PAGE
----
Updated Jan. 26 to include American Kidney Fund response.
Dialysis Patient Citizens said they are unhappy with the new CMS star rating system for dialysis clinics, and disappointed that the agency did not follow through on its promise to include language that better explains a one-star rating. CMS launched the Dialysis Facility Compare star rating system Jan. 22.
“We are extremely disappointed that CMS appears to have reneged on an important promise it made last October, to inform Dialysis Facility Compare visitors that ‘a one-star rating does not mean you will receive poor care from a facility,'” Dialysis Patient Citizens said in a news release. “We cannot find this essential language anywhere on its website. It is critical that patients understand that all dialysis facilities provide life-sustaining treatment, and that they should not be alarmed or discouraged if higher-rated facilities are not available in their area.”
The American Kidney Fund has also denounced the rating system. “The system provides a rating of one to five stars to a dialysis facility based on nine quality measures,” the organization said in a Jan. 26 news release. “The system unfairly categorizes many facilities as low-performers, in large part because the system ranks all dialysis facilities on a bell curve, a methodology forcing some facilities into the lowest 1- or 2- star ratings even when these facilities may, in reality, provide excellent care.” AKF said they will closely monitor patient responses to the five-star rating system, and will work with other organizations in the renal community to continue communicating concerns and recommendations for improvement to CMS.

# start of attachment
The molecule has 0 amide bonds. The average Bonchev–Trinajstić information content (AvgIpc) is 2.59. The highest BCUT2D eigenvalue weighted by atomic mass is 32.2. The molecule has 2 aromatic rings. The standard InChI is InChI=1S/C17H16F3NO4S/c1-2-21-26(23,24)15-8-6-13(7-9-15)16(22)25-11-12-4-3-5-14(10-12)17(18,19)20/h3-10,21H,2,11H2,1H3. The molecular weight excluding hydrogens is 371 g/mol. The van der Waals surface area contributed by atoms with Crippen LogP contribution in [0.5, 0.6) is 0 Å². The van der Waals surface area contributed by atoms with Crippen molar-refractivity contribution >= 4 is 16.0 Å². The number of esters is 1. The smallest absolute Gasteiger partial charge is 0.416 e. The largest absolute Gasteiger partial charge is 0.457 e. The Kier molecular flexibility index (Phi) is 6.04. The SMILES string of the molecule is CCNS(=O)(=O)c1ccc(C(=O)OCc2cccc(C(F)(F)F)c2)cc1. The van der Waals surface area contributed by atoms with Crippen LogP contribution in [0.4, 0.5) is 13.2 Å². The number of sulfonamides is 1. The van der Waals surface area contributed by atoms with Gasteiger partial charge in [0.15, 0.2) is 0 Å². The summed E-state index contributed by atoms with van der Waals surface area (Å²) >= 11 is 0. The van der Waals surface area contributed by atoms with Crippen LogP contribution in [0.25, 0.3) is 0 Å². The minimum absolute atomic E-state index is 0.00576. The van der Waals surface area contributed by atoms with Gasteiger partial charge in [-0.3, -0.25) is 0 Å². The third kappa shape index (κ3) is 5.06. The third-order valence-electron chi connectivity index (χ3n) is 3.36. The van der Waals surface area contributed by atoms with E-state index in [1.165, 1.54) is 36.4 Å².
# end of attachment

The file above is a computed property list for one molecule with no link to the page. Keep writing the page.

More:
In a news release announcing the launch of the rating system, CMS Administrator Marilyn Tavenner said, “Star ratings are simple to understand and are an excellent resource for patients, their families, and caregivers to use when talking to doctors about health care choices.”
But Dialysis Patient Citizens said they do not agree that the system is easy to understand. “Today for the first time consumers are able to examine the new star ratings on Dialysis Facility Compare, which after initial review only reinforces Dialysis Patient Citizens’ concern over the effectiveness of this program in its current form. For example, a dialysis patient who searches for facilities in Charleston, W.V. will find that there are only one-star facilities within 50 miles, a situation that appears to have more to do with the fact that West Virginia ranks 49th among states in life expectancy than with the quality of care delivered in its dialysis clinics. In fact, to access the nearest five-star facility, this dialysis patient would have to travel out-of-state more than 74 miles three times a week to receive treatment. As a result, we do not believe that CMS’ current star rating methodology will empower consumers to act on quality information in a realistic manner.”
Dialysis Patient Citizens said they urged CMS to assign star ratings using regional comparisons, rather than nationwide comparisons, so the ratings would reflect actual clinical quality and not a region’s underlying population health or other socio-demographic factors. The patient group also asked the agencny “to limit the assignment of one- and two-star ratings to facilities that should be avoided, so that Dialysis Facility Compare would leverage consumers’ prior experience with star rating systems for movies, hotels and other products and services. Unfortunately, CMS disregarded our requests, which in December led us to file a Request for Correction under the Data Quality Act seeking these modifications to Dialysis Facility Compare. CMS has not ruled on that petition.”